Pace of ETF growth likely to persist

By Maddie Johnson | February 2, 2022 | Last updated on February 2, 2022
2 min read
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The Canadian ETF industry had another record year in 2021, and growth is likely to continue.

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“The ETF industry has grown significantly over the last 10 years,” said David Stephenson, director of ETF strategy and development at CIBC Asset Management, in a recent interview. “But growth has really accelerated over the last four.”

With December inflows of $4.3 billion, net ETF flows for 2021 were $52.5 billion — a 27% year-over-year increase.

According to Stephenson, future growth will be driven by three primary factors. 

The first is product innovation. In Canada there are roughly 1,200 ETFs on the market after more than 200 launches last year, and new themes are still emerging. Crypto ETFs brought in $6 billion, contributing significantly to the record year, Stephenson said. 

Environmental, social and governance ETFs are also becoming more popular, he said, as are thematic and active products. Active ETFs now account for approximately 30% of total ETF assets under management, he said. In addition, as investors look to diversify globally, outcome-oriented ETFs and portfolio solutions will also continue to attract inflows. 

Index ETFs, valued for years by Canadian investors for their low cost, transparency, access and diversification, also show now signs of slowing, he said. 

The second driver is generational and institutional flows, and advisory models. Millennials were a key driver of recent ETF flows and will continue to be going forward, along with Gen Z, Stephenson said. He pointed to the coming generational wealth transfer, which will further empower younger Canadians.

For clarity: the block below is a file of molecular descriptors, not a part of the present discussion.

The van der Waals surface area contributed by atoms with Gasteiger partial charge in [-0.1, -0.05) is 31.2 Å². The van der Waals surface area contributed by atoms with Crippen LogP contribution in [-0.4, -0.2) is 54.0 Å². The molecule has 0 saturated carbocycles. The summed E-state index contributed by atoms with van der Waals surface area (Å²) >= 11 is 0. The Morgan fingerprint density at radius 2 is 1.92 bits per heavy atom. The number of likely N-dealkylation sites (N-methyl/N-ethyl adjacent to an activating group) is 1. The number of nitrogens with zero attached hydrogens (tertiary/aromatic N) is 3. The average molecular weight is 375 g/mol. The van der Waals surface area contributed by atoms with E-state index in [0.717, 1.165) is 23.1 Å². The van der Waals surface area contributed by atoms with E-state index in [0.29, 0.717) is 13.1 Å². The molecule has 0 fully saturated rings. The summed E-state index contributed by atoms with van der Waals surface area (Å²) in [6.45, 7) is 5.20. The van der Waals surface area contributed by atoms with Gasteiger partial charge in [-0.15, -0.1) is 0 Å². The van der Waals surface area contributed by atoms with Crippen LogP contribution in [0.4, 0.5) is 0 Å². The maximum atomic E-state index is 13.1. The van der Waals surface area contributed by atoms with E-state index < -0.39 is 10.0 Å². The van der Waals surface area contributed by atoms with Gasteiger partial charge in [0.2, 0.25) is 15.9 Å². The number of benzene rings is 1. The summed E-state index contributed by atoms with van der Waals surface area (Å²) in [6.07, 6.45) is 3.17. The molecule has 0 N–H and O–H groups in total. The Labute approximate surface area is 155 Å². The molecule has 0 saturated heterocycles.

Institutional ETF usage also accelerated in 2021, a trend Stephenson expects to continue. “This investor base values ETFs as an efficient method of obtaining exposure to various asset classes in both equity and fixed income,” he said. 

On the advisor side, the shift to fee-based advice is still playing out, and Stephenson said ETFs are a natural fit for that business model. 

New distribution channels are the third factor. According to Stephenson, since the pandemic began, more than 2.5 million self-directed brokerage accounts have opened in Canada, which offer “clear opportunities for ETFs to be part of the value proposition to investors.”

In total, Canadian ETF assets at year’s end were $323.1 billion. That’s still only a fraction of the mutual fund market, whose assets finished the year at $2.08 trillion.

After several years of ETF gains, mutual fund sales far exceeded ETFs in 2021, bringing in $112.7 billion.

This article is part of the AdvisorToGo program, powered by CIBC. It was written without input from the sponsor.

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Maddie Johnson

Maddie is a freelance writer and editor who has been reporting for since 2019.